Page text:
The Future of Derivatives Processing and Market Infrastructure (by ISDA)

Derivatives markets today are very different to the derivatives markets before the crisis. In response to regulatory changes instigated by the Group-of-20 (G-20) nations in 2009, most derivatives trades are now reported to a repository, clearing is more common, and electronic execution is gaining momentum. These changes have had an impact on virtually all areas of the transaction process, from pre-trade execution through to lifecycle management and reporting.
Market participants have worked hard and have been successful in meeting the various deadlines for compliance set by regulators. But in focusing on meeting the tight timelines, less attention has been given to achieving operational and technological efficiencies.
The complexity inherent in the new derivatives ecosystem is now putting derivatives participants under considerable strain. Given the lack of opportunity to redesign the embedded processes in order to meet regulatory time frames, industry participants find themselves struggling with a complex set of workflows that create challenges for continued compliance, efficiency and operational risk management. There is also growing concern about the capacity across the industry to support the needs of all market participants in all areas.
This now needs to be addressed.
This paper provides an insight into the challenges facing market participants across all parts of the derivatives process, and proposes a path forward for developing a standardized, efficient, robust and compliant ecosystem that supports the needs of an array of market users. The principles focus on three key areas:
• Data: Agreement on formats and identifiers would significantly benefit market participants and regulators. In particular, a robust, granular, multi-use product identifier with strong governance based on an open-source infrastructure would remove many systemic inefficiencies and further promote transparency.
• Documentation: Despite a plethora of standard documents published for industry use, many documents are still customized between transacting parties. The benefits of this customization are now being questioned. There are opportunities for further standardization and digitization across the suite of existing ISDA documentation, from Master Agreements to definitions booklets and confirmation templates, which will drive more efficient processing and adoption of technology, both within firms and across the market.
• Process: The complexity and multiplicity of business processes required to support the same functions within or across asset classes is significant. In some cases, this has been caused by a divergence of requirements, driven by global regulations. However, there is an opportunity for the industry, working collaboratively with global regulators, to reassess and promote improved standards in this space. Standard processing models can provide a solid base for further evolution of the derivatives processing environment in order to remove cost and inefficiency. Additionally, the industry would benefit significantly from a holistic review and redesign of collateral management processes to aid compliance with new rules on margining for non-cleared derivatives.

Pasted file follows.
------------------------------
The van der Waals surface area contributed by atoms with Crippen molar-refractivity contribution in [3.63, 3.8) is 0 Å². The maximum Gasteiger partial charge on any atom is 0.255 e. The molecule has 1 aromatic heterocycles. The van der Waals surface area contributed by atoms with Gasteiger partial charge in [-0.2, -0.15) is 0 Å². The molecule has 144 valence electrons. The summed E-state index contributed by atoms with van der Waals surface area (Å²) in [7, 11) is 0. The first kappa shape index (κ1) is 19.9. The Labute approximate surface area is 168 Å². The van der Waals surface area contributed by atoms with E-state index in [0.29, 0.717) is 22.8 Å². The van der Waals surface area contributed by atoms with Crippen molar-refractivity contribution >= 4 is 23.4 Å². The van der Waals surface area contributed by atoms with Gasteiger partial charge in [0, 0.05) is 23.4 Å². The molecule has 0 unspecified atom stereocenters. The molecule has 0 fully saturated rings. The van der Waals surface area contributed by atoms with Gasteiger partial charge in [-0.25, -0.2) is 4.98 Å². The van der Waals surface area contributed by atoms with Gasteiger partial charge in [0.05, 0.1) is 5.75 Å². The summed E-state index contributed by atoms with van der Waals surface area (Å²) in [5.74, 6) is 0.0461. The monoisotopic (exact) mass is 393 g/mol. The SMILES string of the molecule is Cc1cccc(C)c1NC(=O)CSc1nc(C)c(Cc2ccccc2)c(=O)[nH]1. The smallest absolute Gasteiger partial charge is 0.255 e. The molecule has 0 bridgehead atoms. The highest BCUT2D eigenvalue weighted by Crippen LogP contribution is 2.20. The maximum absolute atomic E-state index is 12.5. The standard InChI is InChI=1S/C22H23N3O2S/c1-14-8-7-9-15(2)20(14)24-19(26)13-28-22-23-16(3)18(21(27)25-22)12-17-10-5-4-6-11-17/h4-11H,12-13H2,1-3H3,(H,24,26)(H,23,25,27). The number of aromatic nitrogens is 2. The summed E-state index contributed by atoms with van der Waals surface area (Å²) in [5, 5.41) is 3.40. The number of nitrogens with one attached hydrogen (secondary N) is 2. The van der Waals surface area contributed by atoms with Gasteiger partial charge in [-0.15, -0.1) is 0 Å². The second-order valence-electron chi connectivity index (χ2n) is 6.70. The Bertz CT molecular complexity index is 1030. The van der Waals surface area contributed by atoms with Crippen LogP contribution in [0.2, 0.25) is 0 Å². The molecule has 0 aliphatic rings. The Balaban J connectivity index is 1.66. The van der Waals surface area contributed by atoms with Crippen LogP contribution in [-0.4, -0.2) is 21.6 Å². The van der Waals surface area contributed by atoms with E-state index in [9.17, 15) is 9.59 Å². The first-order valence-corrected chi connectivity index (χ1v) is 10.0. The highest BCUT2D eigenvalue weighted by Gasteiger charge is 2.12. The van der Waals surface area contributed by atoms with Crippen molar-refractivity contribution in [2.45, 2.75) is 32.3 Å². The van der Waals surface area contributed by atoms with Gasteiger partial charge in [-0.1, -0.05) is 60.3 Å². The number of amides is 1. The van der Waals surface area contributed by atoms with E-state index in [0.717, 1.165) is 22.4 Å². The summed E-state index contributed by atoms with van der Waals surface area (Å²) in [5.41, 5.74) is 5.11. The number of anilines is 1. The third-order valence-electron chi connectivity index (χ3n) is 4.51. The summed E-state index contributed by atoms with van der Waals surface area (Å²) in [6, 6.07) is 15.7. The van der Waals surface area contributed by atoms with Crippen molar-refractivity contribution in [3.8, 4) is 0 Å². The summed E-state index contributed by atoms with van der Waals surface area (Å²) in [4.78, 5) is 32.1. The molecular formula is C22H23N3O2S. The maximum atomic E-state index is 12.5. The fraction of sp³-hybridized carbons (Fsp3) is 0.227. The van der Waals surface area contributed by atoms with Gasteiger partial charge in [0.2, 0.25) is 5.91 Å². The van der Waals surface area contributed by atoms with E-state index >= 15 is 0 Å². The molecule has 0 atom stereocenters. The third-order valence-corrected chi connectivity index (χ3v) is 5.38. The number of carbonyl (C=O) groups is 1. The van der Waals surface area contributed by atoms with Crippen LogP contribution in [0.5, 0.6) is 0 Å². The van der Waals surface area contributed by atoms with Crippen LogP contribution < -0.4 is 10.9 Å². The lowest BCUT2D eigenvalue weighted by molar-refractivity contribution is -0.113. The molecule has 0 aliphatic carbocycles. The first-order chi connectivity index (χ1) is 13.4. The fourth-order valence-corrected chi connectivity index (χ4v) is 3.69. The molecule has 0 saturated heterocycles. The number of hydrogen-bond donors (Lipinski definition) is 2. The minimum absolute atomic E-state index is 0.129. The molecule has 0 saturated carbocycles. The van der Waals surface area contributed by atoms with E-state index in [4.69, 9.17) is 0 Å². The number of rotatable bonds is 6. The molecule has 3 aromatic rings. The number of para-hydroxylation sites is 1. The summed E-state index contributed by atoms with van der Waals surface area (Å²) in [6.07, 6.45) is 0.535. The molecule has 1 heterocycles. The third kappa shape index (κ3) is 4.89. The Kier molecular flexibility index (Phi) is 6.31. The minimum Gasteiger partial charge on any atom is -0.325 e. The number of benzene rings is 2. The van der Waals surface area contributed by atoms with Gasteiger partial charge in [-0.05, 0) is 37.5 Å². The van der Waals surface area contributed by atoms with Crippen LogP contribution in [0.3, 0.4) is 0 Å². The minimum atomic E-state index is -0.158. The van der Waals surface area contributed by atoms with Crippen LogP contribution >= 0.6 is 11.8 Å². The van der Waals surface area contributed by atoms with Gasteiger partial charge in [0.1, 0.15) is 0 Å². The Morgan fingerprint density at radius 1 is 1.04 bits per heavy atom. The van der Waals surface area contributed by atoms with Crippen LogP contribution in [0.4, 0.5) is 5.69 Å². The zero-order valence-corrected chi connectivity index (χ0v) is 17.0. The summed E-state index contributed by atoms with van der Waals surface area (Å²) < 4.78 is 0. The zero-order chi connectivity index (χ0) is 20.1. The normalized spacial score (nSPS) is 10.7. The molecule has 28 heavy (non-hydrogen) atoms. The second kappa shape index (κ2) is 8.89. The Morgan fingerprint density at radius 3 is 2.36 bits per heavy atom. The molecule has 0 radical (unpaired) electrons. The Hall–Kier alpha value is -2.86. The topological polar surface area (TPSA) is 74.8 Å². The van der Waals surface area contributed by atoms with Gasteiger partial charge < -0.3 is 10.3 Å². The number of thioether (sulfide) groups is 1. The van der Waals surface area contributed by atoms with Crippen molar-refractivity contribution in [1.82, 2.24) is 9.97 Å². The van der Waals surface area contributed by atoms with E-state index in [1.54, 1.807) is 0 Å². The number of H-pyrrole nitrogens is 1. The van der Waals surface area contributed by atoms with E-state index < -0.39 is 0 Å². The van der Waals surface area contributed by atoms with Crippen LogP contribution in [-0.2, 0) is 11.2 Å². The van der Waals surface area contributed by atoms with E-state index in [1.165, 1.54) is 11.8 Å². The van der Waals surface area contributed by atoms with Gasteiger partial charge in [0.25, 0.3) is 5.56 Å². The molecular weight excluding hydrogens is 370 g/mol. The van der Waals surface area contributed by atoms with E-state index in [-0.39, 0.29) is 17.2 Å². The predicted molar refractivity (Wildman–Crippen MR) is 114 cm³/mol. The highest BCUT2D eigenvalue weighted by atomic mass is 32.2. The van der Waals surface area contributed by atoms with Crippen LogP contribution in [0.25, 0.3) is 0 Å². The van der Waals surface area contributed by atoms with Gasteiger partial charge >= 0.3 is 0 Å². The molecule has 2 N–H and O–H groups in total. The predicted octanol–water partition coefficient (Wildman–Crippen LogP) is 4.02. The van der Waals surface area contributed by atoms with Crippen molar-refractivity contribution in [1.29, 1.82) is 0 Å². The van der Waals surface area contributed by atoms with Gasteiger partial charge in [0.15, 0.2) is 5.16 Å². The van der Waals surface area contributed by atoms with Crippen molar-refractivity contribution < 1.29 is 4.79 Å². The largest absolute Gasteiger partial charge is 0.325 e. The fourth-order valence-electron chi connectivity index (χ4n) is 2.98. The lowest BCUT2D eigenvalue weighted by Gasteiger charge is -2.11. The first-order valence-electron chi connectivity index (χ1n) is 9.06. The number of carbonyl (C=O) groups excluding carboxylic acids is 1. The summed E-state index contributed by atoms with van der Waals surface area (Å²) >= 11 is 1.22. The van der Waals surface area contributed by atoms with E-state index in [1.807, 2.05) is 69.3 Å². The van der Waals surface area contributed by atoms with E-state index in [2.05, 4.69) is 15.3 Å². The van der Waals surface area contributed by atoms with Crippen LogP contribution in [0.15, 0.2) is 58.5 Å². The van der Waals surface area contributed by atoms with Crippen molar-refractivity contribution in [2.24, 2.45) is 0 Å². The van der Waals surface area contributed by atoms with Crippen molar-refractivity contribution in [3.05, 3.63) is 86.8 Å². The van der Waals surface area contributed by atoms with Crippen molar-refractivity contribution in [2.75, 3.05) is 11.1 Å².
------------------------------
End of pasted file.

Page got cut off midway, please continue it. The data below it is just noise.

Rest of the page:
To deliver these objectives, the industry needs to collaborate effectively across all sectors – market participants and their representatives, infrastructures and regulators. Where standards are required, it is imperative they are suitable for addressing the needs of all stakeholders. While market participants have collaborated on initiatives in the past, many firms continue to individually build and maintain the same functional solutions, particularly in post-trade activities. In many cases, there is no competitive advantage in continuing to do this, and it only serves to increase the overall cost of supporting the derivatives market.
In addition, the industry needs to further explore the role of existing and new technologies in the development of the future-state derivatives ecosystem. Technology has evolved considerably over recent years and continues to do so. While many market participants and infrastructures have embraced technology as part of the evolution of the current ecosystem, adoption has not always been complete. This may continue to be the case, but the current need to find efficiencies provides a platform from which the industry can collaborate on the analysis, design and implementation of a system that leverages advancements in technology. Cloud services and distributed ledger are two examples where industry focus on how they can be deployed to address the challenges faced by market participants would be extremely worthwhile.
All of this requires time and commitment on the part of industry participants, as well as thought leadership, direction and oversight. If the industry is able to collaboratively explore the opportunity to redesign the processing model and leverage advances in technology, ISDA believes it will benefit from greater operating efficiency, more consistent regulatory compliance and increased quality and transparency of data.
As a first step, there is an urgent need to agree on common objectives, be they short-term solutions to current infrastructure challenges or longer-term objectives associated with process redesign. ISDA, with its broad membership, has always provided an environment for this to happen, and will continue to encourage and facilitate discussion among traditional and new operators in the derivatives market, as well as other industry associations and regulators. If market participants embrace this opportunity and pursue the proposals outlined in this paper, we believe there is a real opportunity to improve operating efficiency, reduce operating costs and risk, and increase both quality and transparency of data.

To read the full paper, please click here

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